31 January 2018

I have an idea

This is a classic demand supply problem. Remember that event that I talked about who called up Sharmila to tell her that she needed to drop more paintings because they had sold off all her paintings?

Well, they called again today to say they are done with second batch too and need more.

Guess what? Most of the other paintings she wants to put up for sale are actually now in other events or galleries. She is trying to see if they want to take other category of paintings she has for sale.

Meanwhile, I have an idea. I am thinking of doing some paintings myself and sign her name on it. Seems like the fastest return to investment to me 🙂


31 January 2018

Royters News: Catching up on today’s news

Finished up my day and sitting in my bed, tried to catch up on the highlights of the day. The first piece of news that caught my attention was that an Amtrak train full of politicians hit a truck today.


Apparently, one of them was carrying garbage. Decided to dig further to find out which one.


31 January 2018

How did that come around? – “Under the Weather”

I was on a birthday call with one of my friends in Singapore yesterday and she mentioned that her teenager son has been under the weather for the last couple of days. After keeping the phone down, I started wondering why do we say somebody is “under the weather”?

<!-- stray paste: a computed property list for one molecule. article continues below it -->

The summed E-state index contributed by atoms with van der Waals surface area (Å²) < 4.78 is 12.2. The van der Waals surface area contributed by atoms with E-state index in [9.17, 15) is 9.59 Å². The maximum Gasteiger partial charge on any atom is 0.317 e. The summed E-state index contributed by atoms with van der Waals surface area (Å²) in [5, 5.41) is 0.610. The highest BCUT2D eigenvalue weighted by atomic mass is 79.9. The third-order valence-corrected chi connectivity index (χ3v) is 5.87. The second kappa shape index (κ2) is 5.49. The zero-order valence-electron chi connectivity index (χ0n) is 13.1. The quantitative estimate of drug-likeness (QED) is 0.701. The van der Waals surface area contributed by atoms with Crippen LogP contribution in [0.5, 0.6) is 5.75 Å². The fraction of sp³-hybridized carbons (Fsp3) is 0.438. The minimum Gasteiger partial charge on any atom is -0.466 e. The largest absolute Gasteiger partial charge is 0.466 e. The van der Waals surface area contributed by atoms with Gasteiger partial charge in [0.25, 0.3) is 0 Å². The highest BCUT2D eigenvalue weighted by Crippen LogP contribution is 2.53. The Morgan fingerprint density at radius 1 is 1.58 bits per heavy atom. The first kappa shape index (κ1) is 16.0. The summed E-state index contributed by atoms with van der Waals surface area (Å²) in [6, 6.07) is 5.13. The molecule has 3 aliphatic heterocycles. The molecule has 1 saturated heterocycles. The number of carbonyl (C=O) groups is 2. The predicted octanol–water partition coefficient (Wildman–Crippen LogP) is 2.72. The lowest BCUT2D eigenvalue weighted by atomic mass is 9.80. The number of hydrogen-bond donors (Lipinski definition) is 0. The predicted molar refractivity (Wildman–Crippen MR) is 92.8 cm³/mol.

Of course the phrase means “being sick”. The first instinct I had was that inclement weather or season had to do with the source of sickness. But why “under”? In a very abstract sense, weather coming from mostly elements like cloud, skies, wind etc etc, in general, you would think that you are always “under” it, would you not?

After researching quite a few etymological sources, I learnt that this is actually a nautical term. (Is it not crazy how many nautical terms have made it to our day to day English?). While a couple of sources mention about the side of the ship during bad weather and one mentions about how when all the sick sailors names were written, some of them would spill over to the column under the “Weather” section in the log book, the most prevalent and accepted reason is slightly different.

During the sea-faring days, on a day of rough weather, a ship would sway from side to side and be tossed around violently. This would cause some of the passengers or sailors to get sick (seasick). The normal procedure was to then send them downstairs to floors lower than the deck since there would be far less swaying there.

This is what gave rise to the phrase “under the weather” – you are sent below the deck level when you get seasick from the ship’s violent swaying caused by rough weather.

Learnt something yesterday.

31 January 2018

It was the pink color that got our attention first…

The moment our car emerged from our property and turned east on the dirt road, Niki and I noticed the rich pink color in the sky thru the trees. We pulled forward for a couple of hundred yards where the trees started clearing up and was immediately faced with the usage of a riot of colors. We could see yellow, orange and pink. Then there was sky blue and dark blue. Crisp, cold morning.

The sight was ephemeral though. Three minutes later, as we came to the end of the dirt road, we noticed that the distinctly pink color was gone and had changed to bright orange!